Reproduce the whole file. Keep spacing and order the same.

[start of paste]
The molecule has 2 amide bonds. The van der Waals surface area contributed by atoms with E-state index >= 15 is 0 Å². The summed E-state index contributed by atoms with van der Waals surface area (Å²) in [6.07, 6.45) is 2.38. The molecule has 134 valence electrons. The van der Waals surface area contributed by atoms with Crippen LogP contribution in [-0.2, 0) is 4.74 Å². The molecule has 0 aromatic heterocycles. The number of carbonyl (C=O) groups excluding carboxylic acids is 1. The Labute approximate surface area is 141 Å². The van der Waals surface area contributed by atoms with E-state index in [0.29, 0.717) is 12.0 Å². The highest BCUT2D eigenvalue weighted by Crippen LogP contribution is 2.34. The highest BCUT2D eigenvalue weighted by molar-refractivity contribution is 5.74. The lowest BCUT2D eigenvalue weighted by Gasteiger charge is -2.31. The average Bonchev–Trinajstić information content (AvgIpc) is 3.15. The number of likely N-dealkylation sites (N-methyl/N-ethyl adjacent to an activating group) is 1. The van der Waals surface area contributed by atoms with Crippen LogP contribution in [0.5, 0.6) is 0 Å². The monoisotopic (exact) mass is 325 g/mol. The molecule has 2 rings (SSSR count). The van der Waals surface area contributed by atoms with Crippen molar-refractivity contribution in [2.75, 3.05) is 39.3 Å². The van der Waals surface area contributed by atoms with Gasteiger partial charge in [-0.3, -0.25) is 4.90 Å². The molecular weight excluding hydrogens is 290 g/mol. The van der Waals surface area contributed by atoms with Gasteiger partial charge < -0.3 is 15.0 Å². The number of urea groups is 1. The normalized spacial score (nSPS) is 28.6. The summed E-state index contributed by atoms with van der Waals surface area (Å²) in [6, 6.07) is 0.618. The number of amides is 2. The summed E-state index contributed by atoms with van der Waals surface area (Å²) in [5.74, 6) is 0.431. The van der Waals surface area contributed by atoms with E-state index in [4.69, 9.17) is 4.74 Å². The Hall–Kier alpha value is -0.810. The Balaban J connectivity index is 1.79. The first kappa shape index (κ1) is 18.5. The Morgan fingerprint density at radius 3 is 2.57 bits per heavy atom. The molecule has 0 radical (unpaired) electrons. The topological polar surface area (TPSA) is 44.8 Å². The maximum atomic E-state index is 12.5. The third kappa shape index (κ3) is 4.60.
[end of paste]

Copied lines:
The molecule has 2 amide bonds. The van der Waals surface area contributed by atoms with E-state index >= 15 is 0 Å². The summed E-state index contributed by atoms with van der Waals surface area (Å²) in [6.07, 6.45) is 2.38. The molecule has 134 valence electrons. The van der Waals surface area contributed by atoms with Crippen LogP contribution in [-0.2, 0) is 4.74 Å². The molecule has 0 aromatic heterocycles. The number of carbonyl (C=O) groups excluding carboxylic acids is 1. The Labute approximate surface area is 141 Å². The van der Waals surface area contributed by atoms with E-state index in [0.29, 0.717) is 12.0 Å². The highest BCUT2D eigenvalue weighted by Crippen LogP contribution is 2.34. The highest BCUT2D eigenvalue weighted by molar-refractivity contribution is 5.74. The lowest BCUT2D eigenvalue weighted by Gasteiger charge is -2.31. The average Bonchev–Trinajstić information content (AvgIpc) is 3.15. The number of likely N-dealkylation sites (N-methyl/N-ethyl adjacent to an activating group) is 1. The van der Waals surface area contributed by atoms with Crippen LogP contribution in [0.5, 0.6) is 0 Å². The monoisotopic (exact) mass is 325 g/mol. The molecule has 2 rings (SSSR count). The van der Waals surface area contributed by atoms with Crippen molar-refractivity contribution in [2.75, 3.05) is 39.3 Å². The van der Waals surface area contributed by atoms with Gasteiger partial charge in [-0.3, -0.25) is 4.90 Å². The molecular weight excluding hydrogens is 290 g/mol. The van der Waals surface area contributed by atoms with Gasteiger partial charge < -0.3 is 15.0 Å². The number of urea groups is 1. The normalized spacial score (nSPS) is 28.6. The summed E-state index contributed by atoms with van der Waals surface area (Å²) in [6, 6.07) is 0.618. The number of amides is 2. The summed E-state index contributed by atoms with van der Waals surface area (Å²) in [5.74, 6) is 0.431. The van der Waals surface area contributed by atoms with E-state index in [4.69, 9.17) is 4.74 Å². The Hall–Kier alpha value is -0.810. The Balaban J connectivity index is 1.79. The first kappa shape index (κ1) is 18.5. The Morgan fingerprint density at radius 3 is 2.57 bits per heavy atom. The molecule has 0 radical (unpaired) electrons. The topological polar surface area (TPSA) is 44.8 Å². The maximum atomic E-state index is 12.5. The third kappa shape index (κ3) is 4.60.